It feels like just last week that I was writing my 2020 year-end letter, reflecting on the year that had passed and setting goals for 2021. But here I am again, another year behind me, trying to figure out where the time has gone.
I set a high bar for 2021. I wanted to help 1,000 people get approved for disability benefits. I wanted to see 1,000 people enroll in the 2021 installment of our Liner Legal Largest Loser program. And I wanted to open a food pantry that had served healthy food options to at least 1,000 patrons.
While COVID has delayed our ability to open a food pantry, the Largest Loser which wrapped up in the spring was once again a huge success and as we approach year-end, we are coming close to our goal of helping 1,000 individuals be awarded disability benefits.
Microsoft founder Bill Gates is famous for saying that people overestimate what they can accomplish in a year—but underestimate what they can accomplish in a decade. In line with Mr. Gates, who knows a thing or two about running a successful business, instead of focusing on what I hope to accomplish over the next twelve months, I am going to share an even longer-term vision.
Admittedly, even though it has been nine (!) years since we opened our doors in 2013, I am still getting used to how much Liner Legal has grown and changed. We are no longer just a Cleveland disability law firm or even an Ohio disability law firm, but rather a nationwide disability practice with clients from coast to coast and everywhere in between. I want to continue our expansion efforts, but in a way that is unique from how other law firms have grown. Using the Liner Legal brand as a platform, I want to mentor young attorneys residing in other markets who have a passion for disability law and give them an opportunity to become our partners — building practices from the ground up with an education marketing model that is focused on client service and tough hearing advocacy.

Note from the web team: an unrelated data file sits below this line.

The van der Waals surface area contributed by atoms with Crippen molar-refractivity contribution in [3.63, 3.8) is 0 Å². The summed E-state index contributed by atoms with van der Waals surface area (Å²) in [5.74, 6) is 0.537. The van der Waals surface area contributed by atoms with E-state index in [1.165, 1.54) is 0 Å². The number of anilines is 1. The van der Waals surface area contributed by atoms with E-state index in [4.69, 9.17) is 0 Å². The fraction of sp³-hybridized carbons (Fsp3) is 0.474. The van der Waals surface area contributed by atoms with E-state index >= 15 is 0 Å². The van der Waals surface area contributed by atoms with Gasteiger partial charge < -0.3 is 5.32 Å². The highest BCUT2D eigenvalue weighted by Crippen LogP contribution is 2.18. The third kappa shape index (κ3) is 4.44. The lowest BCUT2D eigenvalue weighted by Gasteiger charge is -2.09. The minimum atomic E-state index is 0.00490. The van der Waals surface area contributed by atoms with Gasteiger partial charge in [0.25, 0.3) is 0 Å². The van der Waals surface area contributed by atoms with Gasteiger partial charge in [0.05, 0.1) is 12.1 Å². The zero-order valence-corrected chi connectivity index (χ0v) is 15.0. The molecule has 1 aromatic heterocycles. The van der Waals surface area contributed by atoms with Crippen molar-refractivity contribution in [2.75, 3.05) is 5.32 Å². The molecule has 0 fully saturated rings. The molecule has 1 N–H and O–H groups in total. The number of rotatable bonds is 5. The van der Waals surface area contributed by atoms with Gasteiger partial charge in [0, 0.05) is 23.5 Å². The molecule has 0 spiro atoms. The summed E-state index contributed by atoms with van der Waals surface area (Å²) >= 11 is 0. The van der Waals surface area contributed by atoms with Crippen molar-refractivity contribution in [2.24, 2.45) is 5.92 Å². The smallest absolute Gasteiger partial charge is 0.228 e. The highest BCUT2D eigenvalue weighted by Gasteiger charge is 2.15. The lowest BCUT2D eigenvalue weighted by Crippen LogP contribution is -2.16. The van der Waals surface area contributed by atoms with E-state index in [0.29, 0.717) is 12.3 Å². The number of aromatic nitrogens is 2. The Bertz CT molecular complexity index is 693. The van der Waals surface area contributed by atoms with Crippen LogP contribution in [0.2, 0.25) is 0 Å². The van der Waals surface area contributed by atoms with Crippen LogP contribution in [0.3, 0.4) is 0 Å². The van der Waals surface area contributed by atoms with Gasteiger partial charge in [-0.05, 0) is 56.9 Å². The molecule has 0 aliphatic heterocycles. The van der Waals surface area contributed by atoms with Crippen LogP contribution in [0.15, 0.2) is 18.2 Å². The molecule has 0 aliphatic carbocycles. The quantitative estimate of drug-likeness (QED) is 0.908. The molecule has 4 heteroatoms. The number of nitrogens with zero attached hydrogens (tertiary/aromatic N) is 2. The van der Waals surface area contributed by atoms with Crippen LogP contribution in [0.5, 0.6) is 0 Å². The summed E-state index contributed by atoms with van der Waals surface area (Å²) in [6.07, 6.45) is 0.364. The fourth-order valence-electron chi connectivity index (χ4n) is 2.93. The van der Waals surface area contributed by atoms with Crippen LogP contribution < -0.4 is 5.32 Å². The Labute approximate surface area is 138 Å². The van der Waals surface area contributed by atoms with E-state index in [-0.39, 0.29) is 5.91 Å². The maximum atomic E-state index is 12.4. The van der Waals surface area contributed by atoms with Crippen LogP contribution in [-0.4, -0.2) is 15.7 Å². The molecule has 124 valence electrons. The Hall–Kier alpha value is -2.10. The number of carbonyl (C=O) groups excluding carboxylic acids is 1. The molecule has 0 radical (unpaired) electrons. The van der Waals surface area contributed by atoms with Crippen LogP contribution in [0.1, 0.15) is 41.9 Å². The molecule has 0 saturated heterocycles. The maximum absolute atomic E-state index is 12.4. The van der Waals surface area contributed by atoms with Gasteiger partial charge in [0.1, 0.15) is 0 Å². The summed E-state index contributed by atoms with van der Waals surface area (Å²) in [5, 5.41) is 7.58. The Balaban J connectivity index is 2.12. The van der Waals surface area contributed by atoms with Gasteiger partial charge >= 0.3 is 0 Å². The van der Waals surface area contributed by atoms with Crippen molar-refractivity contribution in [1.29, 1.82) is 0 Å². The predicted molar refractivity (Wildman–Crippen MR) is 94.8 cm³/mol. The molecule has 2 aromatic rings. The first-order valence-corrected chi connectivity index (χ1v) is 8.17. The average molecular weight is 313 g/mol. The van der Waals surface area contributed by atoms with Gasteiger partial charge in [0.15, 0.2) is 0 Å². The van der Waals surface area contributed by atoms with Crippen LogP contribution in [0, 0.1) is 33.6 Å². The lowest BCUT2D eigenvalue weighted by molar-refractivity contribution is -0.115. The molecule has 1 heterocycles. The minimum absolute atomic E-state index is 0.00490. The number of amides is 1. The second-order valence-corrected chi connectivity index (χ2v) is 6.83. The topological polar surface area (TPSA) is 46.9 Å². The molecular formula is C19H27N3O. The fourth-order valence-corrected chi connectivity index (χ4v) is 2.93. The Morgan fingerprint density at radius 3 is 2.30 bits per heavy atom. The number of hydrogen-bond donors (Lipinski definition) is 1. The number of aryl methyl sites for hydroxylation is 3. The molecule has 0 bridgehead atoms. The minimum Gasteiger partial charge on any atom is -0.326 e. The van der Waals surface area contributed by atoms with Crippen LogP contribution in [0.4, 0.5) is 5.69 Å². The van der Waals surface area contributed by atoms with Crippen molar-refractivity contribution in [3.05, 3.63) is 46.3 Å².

I also want to work to change public perception about the disability programs and claimants. Nobody should have to feel guilty about applying for benefits when they are unable to work any longer due to injury or illness, but because of how the disability programs have been politicized I often start conversations with new clients by listening to them explain how ashamed they are about needing to file. You earn the right to file for disability benefits by working and paying taxes. When you can’t work anymore, you should be able to hold your head up high when you ask the government for help so you can keep paying your bills.
Some goals can’t be measured with time. They take sustained effort over weeks, months, and years. But if the first nine years of Liner Legal are used as a measuring stick, I am confident when I say the sky is the limit as to what we can accomplish going forward.